What we need to do now is to maximise our strengths and opportunities and work out how to proceed.
Government and business
The key to our future is a proactive government in partnership with the private sector.
This government rejects the old models of last century – the heavy regulation of the 70's and the hands off approach of
the 80's and 90s.
We have taken a number of key initiatives. For example the establishment of the Science and Innovation Advisory Council.
This council has been set up to deliver original and creative ideas on the transformation of New Zealand's economy into
one based more on innovation.
On the investment front we have established Industry New Zealand to encourage the success of the essential small to
medium sized businesses in this country. Industry New Zealand comes into formal legal existence tomorrow. It offers a
variety of schemes ranging from funds for regional economies and individual business incentives. The SME market is the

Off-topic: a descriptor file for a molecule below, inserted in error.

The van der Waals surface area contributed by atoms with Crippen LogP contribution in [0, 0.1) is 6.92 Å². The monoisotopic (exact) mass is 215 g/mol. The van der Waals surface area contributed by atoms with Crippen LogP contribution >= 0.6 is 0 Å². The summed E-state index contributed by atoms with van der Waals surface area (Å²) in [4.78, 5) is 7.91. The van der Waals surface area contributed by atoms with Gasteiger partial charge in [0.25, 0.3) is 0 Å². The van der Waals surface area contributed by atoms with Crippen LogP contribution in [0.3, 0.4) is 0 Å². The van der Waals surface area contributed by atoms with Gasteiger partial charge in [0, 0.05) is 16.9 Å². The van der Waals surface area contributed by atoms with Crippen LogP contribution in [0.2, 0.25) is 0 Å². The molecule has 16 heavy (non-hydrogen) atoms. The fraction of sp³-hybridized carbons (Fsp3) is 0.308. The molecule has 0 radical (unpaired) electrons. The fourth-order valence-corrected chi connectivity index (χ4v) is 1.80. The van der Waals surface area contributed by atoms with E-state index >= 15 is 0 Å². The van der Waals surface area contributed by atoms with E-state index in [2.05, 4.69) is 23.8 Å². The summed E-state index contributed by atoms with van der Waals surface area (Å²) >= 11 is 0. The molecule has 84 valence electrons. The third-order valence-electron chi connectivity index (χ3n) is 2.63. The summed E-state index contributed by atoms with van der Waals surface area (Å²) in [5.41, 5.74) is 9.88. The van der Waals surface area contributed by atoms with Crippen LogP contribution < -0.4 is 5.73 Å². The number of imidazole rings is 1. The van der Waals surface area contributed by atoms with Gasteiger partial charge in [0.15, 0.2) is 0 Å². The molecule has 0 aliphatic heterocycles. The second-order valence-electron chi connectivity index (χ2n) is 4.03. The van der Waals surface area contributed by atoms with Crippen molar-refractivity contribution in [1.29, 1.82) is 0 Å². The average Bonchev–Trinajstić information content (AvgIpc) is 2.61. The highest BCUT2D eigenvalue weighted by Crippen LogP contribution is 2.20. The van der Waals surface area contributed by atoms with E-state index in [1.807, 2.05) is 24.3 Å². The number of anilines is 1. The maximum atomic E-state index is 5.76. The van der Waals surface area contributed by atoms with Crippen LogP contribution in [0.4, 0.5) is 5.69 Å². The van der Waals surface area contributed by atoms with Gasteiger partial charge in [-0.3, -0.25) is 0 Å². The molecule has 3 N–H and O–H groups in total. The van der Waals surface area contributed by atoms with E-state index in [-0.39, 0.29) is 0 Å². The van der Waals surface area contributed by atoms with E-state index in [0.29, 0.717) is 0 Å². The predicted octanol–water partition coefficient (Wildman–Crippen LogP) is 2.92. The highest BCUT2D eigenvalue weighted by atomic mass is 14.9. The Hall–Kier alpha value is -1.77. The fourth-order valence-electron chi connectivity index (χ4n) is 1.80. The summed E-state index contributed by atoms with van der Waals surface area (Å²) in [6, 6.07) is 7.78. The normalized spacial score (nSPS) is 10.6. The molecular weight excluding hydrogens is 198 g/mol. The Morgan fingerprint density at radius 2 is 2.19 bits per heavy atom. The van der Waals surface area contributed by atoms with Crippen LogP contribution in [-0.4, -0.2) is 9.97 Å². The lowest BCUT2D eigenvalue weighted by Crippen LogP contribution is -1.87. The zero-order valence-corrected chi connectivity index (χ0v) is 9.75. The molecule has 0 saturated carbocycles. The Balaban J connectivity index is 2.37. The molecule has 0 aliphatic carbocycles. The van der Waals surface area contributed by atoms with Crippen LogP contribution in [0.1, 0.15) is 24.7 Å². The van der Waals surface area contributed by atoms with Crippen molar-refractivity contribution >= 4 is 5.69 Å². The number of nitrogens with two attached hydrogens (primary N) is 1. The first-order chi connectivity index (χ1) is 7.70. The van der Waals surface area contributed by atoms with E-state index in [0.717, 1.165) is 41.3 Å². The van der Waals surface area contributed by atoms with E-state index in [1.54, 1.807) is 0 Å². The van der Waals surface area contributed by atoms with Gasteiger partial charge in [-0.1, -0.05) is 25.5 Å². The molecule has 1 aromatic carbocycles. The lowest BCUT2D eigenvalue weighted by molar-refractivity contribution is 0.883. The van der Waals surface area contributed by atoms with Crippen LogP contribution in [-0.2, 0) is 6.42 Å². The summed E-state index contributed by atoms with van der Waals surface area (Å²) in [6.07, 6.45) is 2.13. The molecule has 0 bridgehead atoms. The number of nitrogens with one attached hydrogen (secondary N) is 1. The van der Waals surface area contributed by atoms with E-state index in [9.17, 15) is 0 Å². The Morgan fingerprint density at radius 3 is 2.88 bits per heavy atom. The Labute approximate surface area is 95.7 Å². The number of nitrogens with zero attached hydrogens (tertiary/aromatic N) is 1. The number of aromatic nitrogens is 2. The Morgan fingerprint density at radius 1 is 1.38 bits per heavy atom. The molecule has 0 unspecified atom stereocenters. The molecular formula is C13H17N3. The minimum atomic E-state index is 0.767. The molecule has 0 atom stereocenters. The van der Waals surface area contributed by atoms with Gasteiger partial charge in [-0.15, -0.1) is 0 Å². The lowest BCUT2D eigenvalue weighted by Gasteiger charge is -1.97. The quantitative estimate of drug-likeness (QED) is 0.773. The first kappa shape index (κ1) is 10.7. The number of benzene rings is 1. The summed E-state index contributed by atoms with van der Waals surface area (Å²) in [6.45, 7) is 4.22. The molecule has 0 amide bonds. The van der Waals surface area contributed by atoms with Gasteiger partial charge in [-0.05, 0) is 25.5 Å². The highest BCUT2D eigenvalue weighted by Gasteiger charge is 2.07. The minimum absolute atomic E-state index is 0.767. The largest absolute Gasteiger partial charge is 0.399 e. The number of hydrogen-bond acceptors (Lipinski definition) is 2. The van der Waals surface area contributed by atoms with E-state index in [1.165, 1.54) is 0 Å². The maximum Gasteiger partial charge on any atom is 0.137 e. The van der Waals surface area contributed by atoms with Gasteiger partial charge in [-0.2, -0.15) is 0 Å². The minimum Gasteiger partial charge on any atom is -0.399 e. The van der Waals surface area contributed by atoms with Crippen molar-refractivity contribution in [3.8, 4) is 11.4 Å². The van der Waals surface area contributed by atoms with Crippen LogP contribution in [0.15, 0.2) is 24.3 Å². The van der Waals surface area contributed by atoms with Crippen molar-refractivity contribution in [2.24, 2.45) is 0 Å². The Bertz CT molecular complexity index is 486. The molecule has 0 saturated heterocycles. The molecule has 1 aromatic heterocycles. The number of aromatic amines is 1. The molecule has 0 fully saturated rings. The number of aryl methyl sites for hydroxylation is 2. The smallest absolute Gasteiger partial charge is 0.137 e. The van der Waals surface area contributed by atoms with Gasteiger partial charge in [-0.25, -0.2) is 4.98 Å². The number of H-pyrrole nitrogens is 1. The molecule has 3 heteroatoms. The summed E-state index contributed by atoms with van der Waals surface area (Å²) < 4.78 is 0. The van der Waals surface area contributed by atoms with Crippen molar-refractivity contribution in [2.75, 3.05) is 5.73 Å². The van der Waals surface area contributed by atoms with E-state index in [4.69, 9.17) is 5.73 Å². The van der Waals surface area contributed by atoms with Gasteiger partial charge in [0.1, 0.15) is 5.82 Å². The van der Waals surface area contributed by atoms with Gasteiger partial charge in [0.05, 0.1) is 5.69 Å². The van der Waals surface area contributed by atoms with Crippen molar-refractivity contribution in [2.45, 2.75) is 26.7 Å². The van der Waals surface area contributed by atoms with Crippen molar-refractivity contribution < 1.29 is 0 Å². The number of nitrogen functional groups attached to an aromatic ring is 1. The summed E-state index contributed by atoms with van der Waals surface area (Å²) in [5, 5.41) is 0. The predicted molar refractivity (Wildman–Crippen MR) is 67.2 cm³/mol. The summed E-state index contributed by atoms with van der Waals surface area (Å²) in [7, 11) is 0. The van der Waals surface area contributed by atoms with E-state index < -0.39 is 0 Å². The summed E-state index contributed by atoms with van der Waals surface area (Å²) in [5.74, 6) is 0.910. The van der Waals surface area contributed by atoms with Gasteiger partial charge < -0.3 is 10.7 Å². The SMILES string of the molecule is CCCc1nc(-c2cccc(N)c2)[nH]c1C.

backbone of the New Zealand economy and we want it to be successful.
Trade NZ is undertaking a major e-commerce initiative, that will help small and medium exporters get hooked into the
There are a number of elements in building the platform for the knowledge economy. Let me touch on some of them briefly.
Skills, immigration and R
Obviously skills and education are critical. However when I am out meeting business people they raise the importance of
retaining and promoting our skill base.